"Excising sweetpotato microshoot tips for virus elimination therapy” is now available on YouTube. https://www.youtube.com/watch?v=ShvNqgbPSiE
- Virus indexing is a method used to determine the presence and identity of sweetpotato viruses. The Brazilian morning glory (Ipomoea setosa), a close relative to sweetpotato, is sensitive to sweetpotato viruses. I. setosa is referred to as an indicator species because when infected sweetpotatoes are grafted to it, virus symptoms develop and ‘indicate' that the plant is infected with viruses. Polymerase chain reaction (PCR) assays are also used to detect nucleic acids of specific viruses.
- Virus-tested means that plants have been screened and found apparently negative for the presence of known or targeted viruses affecting sweetpotato.
- Scientists avoid the term "virus-free" because we only test for viruses that are known to infect sweetpotato. Furthermore, it is impractical to test every plant produced by the NCPN- Sweetpotato Clean Plant Centers, an estimated 384 million plants in 2017.
- The term “clean plants" refers to sweetpotato plants generated through a uniform process agreed upon by NCPN- Sweetpotato Clean Plant Centers. This includes standardized virus-testing procedures, plant therapy to generate nuclear stock plants free of known sweetpotato viruses, and collaboration with state regulatory and crop improvement agencies to limit reinfection during the propagation of clean plants in greenhouse and field environments.
- Reinfection happens when clean plants are exposed to sweetpotato virus vectors. Sources of viruses may be wild morning glories or cultivated sweetpotatoes. Aphids vector the most common group of sweetpotato viruses in the U.S., but whiteflies also transmit some uncommon sweetpotato viruses.
“Garber Farms grows over 1,000 acres of sweet potatoes annually. Our average yields over the past 10 years has steadily increased to around 675 bushels per acre. The Foundation seed program provided by LSU has been the core input of our production practices. Its ability to provide Garber Farms with a viral-and disease-free clean plant product has allowed our transplants to have the potential to produce higher yields. In our climate of high humidity and high temperatures, virus and disease pressures are extreme, so we keep our plant production within two generations of the G-1 viral free foundation seed furnished by the LSU Experiment Station.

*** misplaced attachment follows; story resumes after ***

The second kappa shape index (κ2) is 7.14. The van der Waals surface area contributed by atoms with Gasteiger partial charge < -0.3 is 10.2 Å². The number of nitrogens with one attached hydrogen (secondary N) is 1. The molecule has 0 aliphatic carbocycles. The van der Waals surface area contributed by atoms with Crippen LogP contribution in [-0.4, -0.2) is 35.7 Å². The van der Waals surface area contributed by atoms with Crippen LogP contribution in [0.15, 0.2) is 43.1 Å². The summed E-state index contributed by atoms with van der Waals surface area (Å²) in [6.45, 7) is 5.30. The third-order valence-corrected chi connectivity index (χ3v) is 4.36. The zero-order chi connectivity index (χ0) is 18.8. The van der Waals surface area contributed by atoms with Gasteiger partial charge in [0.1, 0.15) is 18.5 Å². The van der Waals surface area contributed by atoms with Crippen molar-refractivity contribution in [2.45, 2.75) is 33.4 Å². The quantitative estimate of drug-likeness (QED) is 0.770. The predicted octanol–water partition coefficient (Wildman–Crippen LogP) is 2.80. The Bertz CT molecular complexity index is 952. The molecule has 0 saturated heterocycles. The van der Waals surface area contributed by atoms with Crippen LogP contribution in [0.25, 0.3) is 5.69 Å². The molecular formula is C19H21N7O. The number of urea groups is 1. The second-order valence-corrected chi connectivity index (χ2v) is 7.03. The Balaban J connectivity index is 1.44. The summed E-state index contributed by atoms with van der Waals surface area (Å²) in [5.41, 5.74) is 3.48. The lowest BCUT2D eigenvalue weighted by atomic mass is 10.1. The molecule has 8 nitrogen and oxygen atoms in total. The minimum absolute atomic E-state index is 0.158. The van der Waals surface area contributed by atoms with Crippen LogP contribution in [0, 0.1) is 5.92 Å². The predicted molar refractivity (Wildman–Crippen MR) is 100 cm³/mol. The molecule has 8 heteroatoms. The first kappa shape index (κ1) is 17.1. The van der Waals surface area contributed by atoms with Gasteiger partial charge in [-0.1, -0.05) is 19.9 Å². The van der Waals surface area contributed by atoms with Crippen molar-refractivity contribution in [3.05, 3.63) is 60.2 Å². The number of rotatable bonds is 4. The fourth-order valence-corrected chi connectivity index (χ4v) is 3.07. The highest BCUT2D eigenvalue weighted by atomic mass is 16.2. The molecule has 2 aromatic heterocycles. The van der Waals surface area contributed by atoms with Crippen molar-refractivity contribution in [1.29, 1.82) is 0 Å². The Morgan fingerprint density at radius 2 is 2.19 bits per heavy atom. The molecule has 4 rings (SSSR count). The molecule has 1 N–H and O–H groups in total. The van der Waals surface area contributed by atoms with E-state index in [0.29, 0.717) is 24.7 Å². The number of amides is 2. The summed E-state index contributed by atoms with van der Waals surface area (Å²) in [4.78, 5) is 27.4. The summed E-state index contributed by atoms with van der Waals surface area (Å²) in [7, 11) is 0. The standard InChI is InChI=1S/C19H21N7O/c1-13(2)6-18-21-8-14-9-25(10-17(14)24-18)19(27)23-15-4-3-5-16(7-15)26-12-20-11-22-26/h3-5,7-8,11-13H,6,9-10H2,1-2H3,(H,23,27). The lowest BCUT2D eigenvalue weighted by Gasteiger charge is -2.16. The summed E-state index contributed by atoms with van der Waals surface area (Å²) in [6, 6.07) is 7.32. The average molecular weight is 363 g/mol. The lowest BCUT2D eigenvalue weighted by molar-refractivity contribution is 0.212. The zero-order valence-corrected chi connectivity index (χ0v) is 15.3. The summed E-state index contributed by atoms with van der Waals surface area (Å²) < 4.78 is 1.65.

The clean plant program has given our commercial production the economic confidence to increase all input levels in a constant effort to reach for greater financial returns per acre. While we seldom plant past G-3 seed, when we have tried G-4, it has been obvious that yield potential drops significantly. The quantity and quality decline results in revenue reduction of 25 to 50 percent.
The future of our sweet potato industry is directly dependent on the continuation of LSU's Clean Plant Program. We are grateful for the quality of our research and researchers who provide the underpinnings of our efforts to remain competitive and financially profitable into the future.”
Duane Hutton, sweetpotato packing shed manager, Livingston California
“Clean seed improves yield, quality, shelf life, and packout efficiency of our sweetpotatoes. Yield is 10-20% better with clean seed. Quality makes the produce buyer's business more efficient and pleases their consumers. Sweetpotatoes harvested from clean seed last longer in storage bins. Clean seed sweetpotatoes require less labor to pack. With clean seed we have first class yields; no excuse, top quality; good shelf life; and a smooth packing operation.”
Wade Fleming, sweetpotato producer, Calhoun County, Mississippi
“In 2016, we grew foundation and older sweetpotatoes next to one another in the same field. The foundation sweetpotatoes yielded 100 bushels per acre more in the same field.”
Matt Alvernaz, sweetpotato grower, packer, shipper, Merced County, California
“The cleaner the seed, the less virus you'll have, and the more saleable product you'll have.”